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SFGA: Relive the amusement park's thrilling legacy

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Six Flags Great Adventure: Relive the amusement park's thrilling legacy


Alexandra Harrison, Asbury Park PressPublished 11:35 a.m. ET Aug. 3, 2018 | Updated 11:45 a.m. ET Aug. 3, 2018


For nearly four-and-a-half decades, Six Flags Great Adventure has been thrilling amusement park fans in Jackson.


It all began on July 1, 1974, when Warner LeRoy first opened the gates. LeRoy’s father, Mervyn LeRoy, was the producer of the celebrated film, "The Wizard of Oz," and his mother, Doris Warner, was the daughter of Warner Brothers executive Harry Warner. Originally, LeRoy had planned to name the theme park "Enchanted Forest and Safari Park,"  but ultimately landed on the name Great Adventure.


The amusement park had 1.33 million visitors in its first year, according to the unofficial historian website greatadventurehistory.com. Great Adventure saw an 83% increase in attendance in its second season.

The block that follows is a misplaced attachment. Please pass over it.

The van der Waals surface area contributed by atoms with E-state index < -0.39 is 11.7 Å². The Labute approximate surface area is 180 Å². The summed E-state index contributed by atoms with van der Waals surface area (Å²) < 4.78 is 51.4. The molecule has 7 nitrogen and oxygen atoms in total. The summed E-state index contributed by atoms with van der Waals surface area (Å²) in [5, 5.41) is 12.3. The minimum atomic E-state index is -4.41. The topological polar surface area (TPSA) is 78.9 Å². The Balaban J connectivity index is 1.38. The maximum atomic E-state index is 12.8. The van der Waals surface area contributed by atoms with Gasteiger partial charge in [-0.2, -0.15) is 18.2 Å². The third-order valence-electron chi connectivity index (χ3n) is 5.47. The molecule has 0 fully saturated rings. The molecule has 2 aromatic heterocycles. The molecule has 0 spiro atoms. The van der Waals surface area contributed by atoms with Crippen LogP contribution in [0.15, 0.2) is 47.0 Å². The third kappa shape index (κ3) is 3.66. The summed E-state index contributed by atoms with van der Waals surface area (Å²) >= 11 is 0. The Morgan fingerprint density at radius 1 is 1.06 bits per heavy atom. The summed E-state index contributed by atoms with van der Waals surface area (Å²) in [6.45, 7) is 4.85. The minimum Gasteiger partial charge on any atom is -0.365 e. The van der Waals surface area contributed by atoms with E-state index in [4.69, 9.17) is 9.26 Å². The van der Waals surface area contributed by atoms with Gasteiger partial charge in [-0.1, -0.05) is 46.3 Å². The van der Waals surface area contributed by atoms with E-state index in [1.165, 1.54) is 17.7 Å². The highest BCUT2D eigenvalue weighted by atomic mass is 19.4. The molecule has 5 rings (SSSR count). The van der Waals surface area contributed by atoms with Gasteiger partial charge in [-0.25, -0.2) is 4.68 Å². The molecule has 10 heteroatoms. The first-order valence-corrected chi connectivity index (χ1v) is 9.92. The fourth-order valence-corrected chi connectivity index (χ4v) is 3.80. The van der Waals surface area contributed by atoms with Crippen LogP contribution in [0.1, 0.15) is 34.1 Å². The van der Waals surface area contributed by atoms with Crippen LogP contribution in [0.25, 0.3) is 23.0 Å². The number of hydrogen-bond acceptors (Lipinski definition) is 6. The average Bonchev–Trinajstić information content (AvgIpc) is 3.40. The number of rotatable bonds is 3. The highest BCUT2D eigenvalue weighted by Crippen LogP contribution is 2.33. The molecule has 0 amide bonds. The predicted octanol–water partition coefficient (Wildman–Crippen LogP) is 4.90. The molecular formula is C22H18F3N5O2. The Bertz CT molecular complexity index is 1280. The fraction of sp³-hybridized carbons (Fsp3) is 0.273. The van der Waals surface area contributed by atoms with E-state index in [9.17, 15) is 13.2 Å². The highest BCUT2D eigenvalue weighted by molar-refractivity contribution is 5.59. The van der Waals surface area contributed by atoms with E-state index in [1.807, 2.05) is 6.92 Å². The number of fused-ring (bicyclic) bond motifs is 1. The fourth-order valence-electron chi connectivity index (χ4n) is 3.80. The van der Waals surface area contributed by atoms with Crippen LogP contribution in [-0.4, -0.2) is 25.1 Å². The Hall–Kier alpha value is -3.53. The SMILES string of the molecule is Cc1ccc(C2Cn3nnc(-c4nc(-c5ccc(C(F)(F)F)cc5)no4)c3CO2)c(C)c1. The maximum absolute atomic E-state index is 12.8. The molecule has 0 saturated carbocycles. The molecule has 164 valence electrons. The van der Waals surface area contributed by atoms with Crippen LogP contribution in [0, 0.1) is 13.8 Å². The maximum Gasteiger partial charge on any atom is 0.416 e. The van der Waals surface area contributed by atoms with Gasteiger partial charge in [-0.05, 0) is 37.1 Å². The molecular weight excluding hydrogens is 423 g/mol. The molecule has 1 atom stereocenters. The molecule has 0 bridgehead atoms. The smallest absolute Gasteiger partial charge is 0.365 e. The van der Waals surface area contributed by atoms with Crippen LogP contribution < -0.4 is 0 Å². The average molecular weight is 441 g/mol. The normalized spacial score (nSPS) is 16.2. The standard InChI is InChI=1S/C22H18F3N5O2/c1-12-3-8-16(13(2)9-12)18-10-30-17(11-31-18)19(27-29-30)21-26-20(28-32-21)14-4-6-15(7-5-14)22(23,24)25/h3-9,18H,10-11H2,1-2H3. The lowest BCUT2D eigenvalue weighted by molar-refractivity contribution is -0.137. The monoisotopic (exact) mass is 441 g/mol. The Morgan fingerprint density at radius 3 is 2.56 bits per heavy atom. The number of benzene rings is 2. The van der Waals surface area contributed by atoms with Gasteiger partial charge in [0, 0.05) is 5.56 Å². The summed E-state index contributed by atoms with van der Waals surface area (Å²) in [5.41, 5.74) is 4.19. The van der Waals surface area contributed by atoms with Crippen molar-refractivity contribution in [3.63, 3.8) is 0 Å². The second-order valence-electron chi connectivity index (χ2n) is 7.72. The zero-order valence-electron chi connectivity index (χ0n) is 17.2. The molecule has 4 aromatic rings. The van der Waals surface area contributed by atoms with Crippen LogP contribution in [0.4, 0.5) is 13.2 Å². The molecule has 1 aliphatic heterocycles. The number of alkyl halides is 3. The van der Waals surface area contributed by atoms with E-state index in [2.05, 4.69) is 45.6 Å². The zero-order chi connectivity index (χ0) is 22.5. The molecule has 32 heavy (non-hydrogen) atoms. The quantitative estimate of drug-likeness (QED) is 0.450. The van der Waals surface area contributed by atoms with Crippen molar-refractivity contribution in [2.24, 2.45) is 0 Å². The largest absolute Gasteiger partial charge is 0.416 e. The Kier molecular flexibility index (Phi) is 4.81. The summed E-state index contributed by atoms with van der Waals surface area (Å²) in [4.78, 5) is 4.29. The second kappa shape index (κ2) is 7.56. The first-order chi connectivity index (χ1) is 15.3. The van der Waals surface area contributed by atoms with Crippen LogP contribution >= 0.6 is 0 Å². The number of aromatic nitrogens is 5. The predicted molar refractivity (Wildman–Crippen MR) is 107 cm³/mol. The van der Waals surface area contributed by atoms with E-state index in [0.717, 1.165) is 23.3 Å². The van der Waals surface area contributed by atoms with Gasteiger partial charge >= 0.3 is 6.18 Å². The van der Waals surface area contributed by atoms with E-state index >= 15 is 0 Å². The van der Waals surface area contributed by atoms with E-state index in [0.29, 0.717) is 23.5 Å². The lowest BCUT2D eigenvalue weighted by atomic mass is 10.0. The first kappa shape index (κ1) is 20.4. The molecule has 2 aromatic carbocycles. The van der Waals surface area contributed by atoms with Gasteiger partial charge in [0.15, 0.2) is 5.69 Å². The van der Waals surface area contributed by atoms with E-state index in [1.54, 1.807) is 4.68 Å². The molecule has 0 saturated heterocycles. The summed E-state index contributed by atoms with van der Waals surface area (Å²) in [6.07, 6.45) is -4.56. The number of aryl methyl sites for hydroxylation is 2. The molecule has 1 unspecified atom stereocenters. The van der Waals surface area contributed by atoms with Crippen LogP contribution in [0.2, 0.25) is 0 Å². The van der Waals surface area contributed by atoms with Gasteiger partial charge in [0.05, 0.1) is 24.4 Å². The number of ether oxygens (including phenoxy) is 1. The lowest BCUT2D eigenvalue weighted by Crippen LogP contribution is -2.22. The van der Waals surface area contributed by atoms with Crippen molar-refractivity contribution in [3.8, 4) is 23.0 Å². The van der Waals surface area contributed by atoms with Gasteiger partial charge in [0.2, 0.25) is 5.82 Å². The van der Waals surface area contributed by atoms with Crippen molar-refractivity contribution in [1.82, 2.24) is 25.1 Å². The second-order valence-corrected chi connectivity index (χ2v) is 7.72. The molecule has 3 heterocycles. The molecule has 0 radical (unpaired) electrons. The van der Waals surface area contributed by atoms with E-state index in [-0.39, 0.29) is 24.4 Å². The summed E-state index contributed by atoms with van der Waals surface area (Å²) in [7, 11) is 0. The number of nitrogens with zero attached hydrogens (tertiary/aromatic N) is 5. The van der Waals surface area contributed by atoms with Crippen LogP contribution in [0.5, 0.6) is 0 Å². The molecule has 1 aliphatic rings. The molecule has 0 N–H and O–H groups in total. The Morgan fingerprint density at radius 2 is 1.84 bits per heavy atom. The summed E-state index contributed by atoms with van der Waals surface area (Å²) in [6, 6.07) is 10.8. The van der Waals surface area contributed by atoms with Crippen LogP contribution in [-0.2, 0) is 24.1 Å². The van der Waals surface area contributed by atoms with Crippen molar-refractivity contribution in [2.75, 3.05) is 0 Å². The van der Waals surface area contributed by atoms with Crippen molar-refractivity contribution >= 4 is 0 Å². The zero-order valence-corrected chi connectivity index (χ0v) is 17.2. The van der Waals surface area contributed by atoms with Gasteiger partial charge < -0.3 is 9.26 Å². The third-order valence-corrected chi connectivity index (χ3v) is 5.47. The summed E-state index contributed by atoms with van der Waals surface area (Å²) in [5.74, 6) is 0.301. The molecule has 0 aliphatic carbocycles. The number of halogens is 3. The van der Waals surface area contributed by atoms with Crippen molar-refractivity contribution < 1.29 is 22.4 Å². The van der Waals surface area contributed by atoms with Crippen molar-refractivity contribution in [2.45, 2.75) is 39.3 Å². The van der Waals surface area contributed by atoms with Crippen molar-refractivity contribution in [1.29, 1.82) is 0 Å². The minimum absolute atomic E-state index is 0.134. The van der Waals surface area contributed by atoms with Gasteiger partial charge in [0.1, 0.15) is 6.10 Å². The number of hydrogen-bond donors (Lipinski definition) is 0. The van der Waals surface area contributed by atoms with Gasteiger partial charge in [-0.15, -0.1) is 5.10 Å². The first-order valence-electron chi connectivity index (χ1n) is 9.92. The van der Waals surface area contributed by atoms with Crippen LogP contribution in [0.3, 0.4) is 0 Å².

Four summers after Great Adventure first opened, an entertainment company based in Texas acquired the park, adding Six Flags to the name. LeRoy eventually sold his remaining interest in the park in 1993.


Still, there are glimmers of LeRoy’s vision that shine throughout the park from the ice cream sundae-like appearance of the Yum Yum Palace (now Yum Yum Cafe) to the fort that houses its oldest existing roller coaster, the Runaway Mine Train.


See how the park has evolved in our gallery below, showing Great Adventure through the years.


Kristin Fitzgerald, a Great Adventure spokesperson stated, "Six Flags Great Adventure is now known as the world's ultimate thrill park, and our focus is on innovation and creating unparalleled thrills for all ages."


This summer, the 510-acre theme park has debuted the world’s first ride themed to the DC comic superhero Cyborg. See Asbury Park Press reporters Felecia Wellington Radel and Alex Biese take a test ride on the new thrill ride here.


Click HERE to view the Asbury Park Press photo collection.


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they are the ones who created movietown and old country, and signs for areas like boardwalk, fantasy forest, lakefront, and bugs bunny land

plus they did better themes like: movies, pirates, spanish, air force, german, rapid rivers, and cartoons

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